Along the Fraser: Horse gentling in the Cariboo

Traditionally, Step 1 was to make a horse submit to a saddle by riding him until he quit bucking.

“If you get a horse that’s had what you want it to do beat into it by force – the way most guys train horses – you’ll always have problems with it”

– Russell Kast

Kast manages the Ashcroft Ranch, a cattle operation that spans miles of range and feed production land. He’s a third generation Albertan cowboy with a passion for “colt starting” – training horses in the complex role of managing steers – tasks like cutting cattle out of a herd, or controlling them in close places such as corrals.

Traditionally, Step 1 was to make a horse submit to a saddle by riding him until he quit bucking. To ‘break’ a horse meant crushing his rebellious spirit.

Colt starters, like Kast, take a gentle, thoughtful approach.

“Some call it horse whispering,” Kast told me last week in Cache Creek. “I call it horse naturalizing.”

In the process, the horse is slowly encouraged to accept saddles, bridges, and to learn the jobs he’s expected to perform for the cowboy, his partner, rather than his servant.

It’s a frosty Sept. 27. Scott Magri  and I are here to watch Russ start a new colt, but it’ll have to wait. There’s alfalfa in fields to be bailed, work set back two weeks when machines broke down.

Kast leaned on the hood of his old Dodge 4×4, and adjusted a wide straw hat that had seen better days. He paused to light up a cigarette, and tucked it between teeth under a long handlebar mustache. The hat dipped in the middle, shading eyes that looked straight at me.

“You say cowboys who use force on horses have problems later,” I said.

“The horse won’t chase the cow if he’s not ready,” Kast explained. “He’ll just tighten up. Some guys will push him, fight with the horse, ride him down. But, now he’s mad. He puts his head down. Then the next time that cowboy wants to go over to get that cow, the horse might not want to do it. He puts his head down again ’cause he remembers, and the cowboy still doesn’t get the cow.”

Kast pulled on his cigarette before continuing.

“If I’m having trouble with a horse, it means I’m not paying enough attention to him. Then, something spooks him. That’s when he blows up. Best thing to do is take him off what’s bothering him for awhile, and walk him around a circle till he’s calm. Then try again. “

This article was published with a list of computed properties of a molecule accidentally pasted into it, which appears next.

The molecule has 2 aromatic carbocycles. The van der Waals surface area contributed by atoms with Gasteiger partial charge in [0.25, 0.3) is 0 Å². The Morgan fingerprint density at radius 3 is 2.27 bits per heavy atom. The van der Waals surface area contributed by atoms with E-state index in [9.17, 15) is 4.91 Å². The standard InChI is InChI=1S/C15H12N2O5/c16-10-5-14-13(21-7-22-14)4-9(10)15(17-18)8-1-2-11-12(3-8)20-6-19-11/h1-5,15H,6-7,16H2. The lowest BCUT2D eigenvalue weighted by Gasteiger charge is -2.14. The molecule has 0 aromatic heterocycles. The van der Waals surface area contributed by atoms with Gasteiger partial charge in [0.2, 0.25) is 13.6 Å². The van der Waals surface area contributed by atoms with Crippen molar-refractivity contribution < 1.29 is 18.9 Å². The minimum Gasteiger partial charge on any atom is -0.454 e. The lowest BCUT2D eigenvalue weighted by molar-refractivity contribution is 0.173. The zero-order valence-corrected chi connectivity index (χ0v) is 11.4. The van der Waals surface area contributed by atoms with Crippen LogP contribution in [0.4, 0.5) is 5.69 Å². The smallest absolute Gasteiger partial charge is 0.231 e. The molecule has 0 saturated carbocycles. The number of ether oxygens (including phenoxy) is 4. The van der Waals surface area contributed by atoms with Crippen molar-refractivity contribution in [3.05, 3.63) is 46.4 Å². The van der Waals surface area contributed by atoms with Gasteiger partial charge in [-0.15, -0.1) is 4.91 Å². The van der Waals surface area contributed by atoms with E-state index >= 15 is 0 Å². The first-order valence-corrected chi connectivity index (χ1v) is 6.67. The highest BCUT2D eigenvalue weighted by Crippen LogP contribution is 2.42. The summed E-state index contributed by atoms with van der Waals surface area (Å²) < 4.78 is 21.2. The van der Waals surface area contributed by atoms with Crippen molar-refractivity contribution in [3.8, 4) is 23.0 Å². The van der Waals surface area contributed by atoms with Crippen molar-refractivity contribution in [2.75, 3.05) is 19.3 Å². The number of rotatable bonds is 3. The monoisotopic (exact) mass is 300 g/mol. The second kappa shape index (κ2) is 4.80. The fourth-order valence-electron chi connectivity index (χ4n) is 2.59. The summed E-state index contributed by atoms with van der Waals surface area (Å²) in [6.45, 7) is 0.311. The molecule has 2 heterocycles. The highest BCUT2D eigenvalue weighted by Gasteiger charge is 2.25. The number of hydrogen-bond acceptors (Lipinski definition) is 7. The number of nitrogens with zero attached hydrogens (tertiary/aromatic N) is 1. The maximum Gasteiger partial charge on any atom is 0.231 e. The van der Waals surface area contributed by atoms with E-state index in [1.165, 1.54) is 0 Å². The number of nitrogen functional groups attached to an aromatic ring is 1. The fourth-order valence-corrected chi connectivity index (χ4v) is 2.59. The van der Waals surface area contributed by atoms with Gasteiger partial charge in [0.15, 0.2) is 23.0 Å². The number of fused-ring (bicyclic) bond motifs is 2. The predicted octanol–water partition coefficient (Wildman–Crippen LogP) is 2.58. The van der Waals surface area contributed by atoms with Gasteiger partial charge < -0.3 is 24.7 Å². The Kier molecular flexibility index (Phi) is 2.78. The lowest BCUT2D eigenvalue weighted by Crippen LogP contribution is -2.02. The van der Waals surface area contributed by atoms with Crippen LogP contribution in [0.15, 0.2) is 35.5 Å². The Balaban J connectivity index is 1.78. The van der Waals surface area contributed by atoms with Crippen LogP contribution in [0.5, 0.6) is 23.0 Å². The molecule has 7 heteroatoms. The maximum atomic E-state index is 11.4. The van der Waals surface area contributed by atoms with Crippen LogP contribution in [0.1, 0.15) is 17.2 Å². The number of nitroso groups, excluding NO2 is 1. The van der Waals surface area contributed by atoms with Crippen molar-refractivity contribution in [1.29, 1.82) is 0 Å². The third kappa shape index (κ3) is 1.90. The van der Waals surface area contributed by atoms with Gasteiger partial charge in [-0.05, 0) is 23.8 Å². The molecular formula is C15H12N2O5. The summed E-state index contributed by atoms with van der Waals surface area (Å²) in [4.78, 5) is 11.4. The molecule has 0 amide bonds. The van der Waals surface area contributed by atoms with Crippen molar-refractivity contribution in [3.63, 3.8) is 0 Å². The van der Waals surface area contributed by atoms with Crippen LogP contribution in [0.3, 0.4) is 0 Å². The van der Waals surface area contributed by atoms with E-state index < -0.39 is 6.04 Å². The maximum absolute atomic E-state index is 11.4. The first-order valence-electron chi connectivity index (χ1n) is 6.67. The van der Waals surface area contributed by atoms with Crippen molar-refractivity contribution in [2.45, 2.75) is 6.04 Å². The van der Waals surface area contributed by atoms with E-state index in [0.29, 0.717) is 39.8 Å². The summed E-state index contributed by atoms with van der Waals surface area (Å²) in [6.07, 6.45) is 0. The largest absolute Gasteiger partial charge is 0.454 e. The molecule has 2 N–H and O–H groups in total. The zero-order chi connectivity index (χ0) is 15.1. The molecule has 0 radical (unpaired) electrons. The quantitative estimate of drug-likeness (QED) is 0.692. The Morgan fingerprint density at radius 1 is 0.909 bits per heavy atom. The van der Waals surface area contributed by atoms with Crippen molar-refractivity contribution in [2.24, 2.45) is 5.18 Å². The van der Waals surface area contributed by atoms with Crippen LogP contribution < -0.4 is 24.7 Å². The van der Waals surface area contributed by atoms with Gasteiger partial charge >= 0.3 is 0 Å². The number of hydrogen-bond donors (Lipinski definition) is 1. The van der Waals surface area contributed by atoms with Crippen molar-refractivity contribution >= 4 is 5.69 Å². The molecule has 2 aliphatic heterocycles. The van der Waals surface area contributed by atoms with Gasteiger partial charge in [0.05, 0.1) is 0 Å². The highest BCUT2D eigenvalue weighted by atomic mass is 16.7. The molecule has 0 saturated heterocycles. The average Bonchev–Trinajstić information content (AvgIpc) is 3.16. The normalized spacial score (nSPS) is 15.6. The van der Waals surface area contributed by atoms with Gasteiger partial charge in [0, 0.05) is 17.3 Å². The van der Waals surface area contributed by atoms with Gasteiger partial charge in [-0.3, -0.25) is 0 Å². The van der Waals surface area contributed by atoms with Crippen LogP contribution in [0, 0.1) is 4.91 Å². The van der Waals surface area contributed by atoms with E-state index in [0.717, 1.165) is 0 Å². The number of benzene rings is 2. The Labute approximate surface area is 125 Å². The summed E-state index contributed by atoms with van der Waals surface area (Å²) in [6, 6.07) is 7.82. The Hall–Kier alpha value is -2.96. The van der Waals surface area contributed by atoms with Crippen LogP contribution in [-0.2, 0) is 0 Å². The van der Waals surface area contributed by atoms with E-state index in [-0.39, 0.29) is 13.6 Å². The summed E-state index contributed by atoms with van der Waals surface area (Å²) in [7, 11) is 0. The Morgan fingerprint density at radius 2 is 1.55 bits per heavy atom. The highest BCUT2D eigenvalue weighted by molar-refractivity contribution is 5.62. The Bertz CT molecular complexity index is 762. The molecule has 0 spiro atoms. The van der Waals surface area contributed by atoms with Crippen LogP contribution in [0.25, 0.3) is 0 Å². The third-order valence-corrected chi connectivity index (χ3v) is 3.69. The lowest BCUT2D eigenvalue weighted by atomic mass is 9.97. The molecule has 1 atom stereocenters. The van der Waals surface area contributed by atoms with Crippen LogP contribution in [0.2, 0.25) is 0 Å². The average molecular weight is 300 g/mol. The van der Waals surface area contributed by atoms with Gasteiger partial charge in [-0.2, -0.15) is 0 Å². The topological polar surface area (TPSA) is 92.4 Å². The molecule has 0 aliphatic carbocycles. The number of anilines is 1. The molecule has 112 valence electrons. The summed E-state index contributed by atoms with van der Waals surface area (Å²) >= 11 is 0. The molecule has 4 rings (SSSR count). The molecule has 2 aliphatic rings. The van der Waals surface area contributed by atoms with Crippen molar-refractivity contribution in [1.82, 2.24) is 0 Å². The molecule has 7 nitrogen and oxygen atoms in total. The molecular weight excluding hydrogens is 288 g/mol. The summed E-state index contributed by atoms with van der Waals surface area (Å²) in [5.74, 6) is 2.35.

Patience is the key in colt starting.

“To train a horse, I’ll change it up.  I’ll take him to a point where they’re just about uncomfortable, back off if he’s having trouble, bring him back to something he’s comfortable with. Maybe he can lope a circle until he calms. Once you get the horse taught this way, you can pull off a bit and he’ll do what you want on his own.”

“Have you been bucked off when you get on a horse the first time,” Scott asked.

“Don’t think so because you’re not asking much then. If I’m gonna run into trouble, it’s usually after about a month. I’ll be chasing a cow and he’ll remember something that spooked him. In the initial stages, though, they rarely buck.”

Earlier this summer, Scott and I rode back-country with Wayne Griffith of the Hesperian Ranch near Clinton. My mount, Cher, knew the trail and wanted a free rein. I gave it to her most times. At the end of the ride, she nuzzled me, affectionately.

“She seemed grateful for the independence I gave her,” I told Russ.

“That’s probably right,” he said.

I offered again to trade the hat I bought at a local gas station for his worn out one. He grinned. Real cowboys look you straight in the eye, give you a firm handshake, but never part with their hats.

 

 

– Jack Emberly is a retired teacher, local author and environmentalist.

 

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